Details of the new voter-approved police oversight board remain scant but if the Portland city auditor’s budget proposal is approved, the current system will have a firm end in sight.
Auditor Mary Hull Caballero’s proposal phases out Independent Police Review by June 30, 2022.
“It was widely known...that the sponsor of the measure did not want people on IPR working on the new oversight board,” said Hull Caballero, referring to Commissioner Jo Ann Hardesty, who was the driving force behind the new oversight board. “And that presents a problem for the city because we need there to be a functioning oversight system until the new one is ready.”
As part of the city’s settlement agreement with the U.S. Department of Justice, Portland is required to have a system in place that addresses complaints of officer misconduct and holds officers accountable.
Hardesty has been a long time critic of the Independent Police Review for being toothless and their inability, or unwillingness, to investigate racially disparate policing.
“We’ve been working on these issues for decades,” Hardesty said in an October interview about the oversight board ballot measure. “I had all the appropriate stakeholders at the table to make this happen. IPR in and of itself is not a credible oversight board.”
Prior to being elected to City Council, Hardesty worked with the Albina Ministerial Alliance Coalition for Police Reform on the Justice Department civil rights lawsuit and settlement agreement. Prior to that agreement “IPR threw out 60% of the complaints they received,” Hardesty said.
“It wasn’t until the DOJ mandated that they actually investigate more complaints, that they started investigating more complaints,” she added.
IPR has been overwhelmed with complaints since protests erupted across the country in May after the Minneapolis police killed George Floyd. The ensuing months of protests in Portland saw near-nightly clashes with Portland officers, who responded with barrages of impact munitions, tear gas and batons. One report issued by the police bureau estimated officers used force more than 6,000 times between April and September.
As a result of the more than 4,000 calls about police conduct they have received, IPR opened 118 investigations. Sixty-six are being investigated by either IPR or the bureau’s internal affairs. Of the 37 that have been closed, 11 were because they found no misconduct.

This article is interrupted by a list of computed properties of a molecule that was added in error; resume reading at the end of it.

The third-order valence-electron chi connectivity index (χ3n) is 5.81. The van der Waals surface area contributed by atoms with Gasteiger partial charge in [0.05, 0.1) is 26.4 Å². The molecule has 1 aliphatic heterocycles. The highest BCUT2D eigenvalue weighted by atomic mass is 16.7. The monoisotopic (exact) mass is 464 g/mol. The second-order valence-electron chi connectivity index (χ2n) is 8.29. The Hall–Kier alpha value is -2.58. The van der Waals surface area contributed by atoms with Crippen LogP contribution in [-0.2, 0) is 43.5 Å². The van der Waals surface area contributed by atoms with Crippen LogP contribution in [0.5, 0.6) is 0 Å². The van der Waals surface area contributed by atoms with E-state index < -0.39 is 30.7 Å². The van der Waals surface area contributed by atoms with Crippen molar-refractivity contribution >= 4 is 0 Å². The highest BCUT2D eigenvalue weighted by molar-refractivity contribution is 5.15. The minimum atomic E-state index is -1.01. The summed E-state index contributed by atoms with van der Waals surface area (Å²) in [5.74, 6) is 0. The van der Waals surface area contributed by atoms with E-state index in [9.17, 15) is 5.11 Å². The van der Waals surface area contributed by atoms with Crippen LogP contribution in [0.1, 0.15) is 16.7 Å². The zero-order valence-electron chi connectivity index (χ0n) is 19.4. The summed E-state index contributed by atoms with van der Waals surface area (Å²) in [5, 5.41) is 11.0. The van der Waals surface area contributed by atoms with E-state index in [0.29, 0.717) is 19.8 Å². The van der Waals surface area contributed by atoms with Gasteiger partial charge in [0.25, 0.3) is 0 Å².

The new budget from the auditor’s office proposes cutting 30% of IPR’s current $2,767,538 budget for the next two years and reassigning two IPR analysts to help establish a new Evaluation and Investigative Services office. The new office would conduct policy and program evaluations and investigate complaints across all city bureaus.
IPR would retain its investigators until the transition to the new police oversight board is complete, at which time Hull Caballero said she hopes they will also transition to the new office.
All of this is being planned while very little is known about the new oversight board. The measure which passed in November calls for the new board to have the power to investigate a number of allegations against police, including uses of deadly force, as well as the power to discipline and even fire officers.
Before any of that can happen, a commission has to determine how members of the board will be selected, how long terms will be and other operating details. The Portland officers union has also challenged the board on legal grounds, suggesting any changes must be part of a bargaining agreement. Further, the implementing ordinance to establish the commission that would build the new oversight board hasn’t been passed yet. That has left Hull Caballero and her staff in a bind.
“I do have to bring some certainty to my side of the equation,” she said, expressing concern that Independent Police Review staff will find new jobs and leave before the transition is complete if they do not have a transition plan. “My budget proposal today addresses that risk by incentivizing the Independent Police Review staff to stay in their jobs knowing that they have a future in a different role.”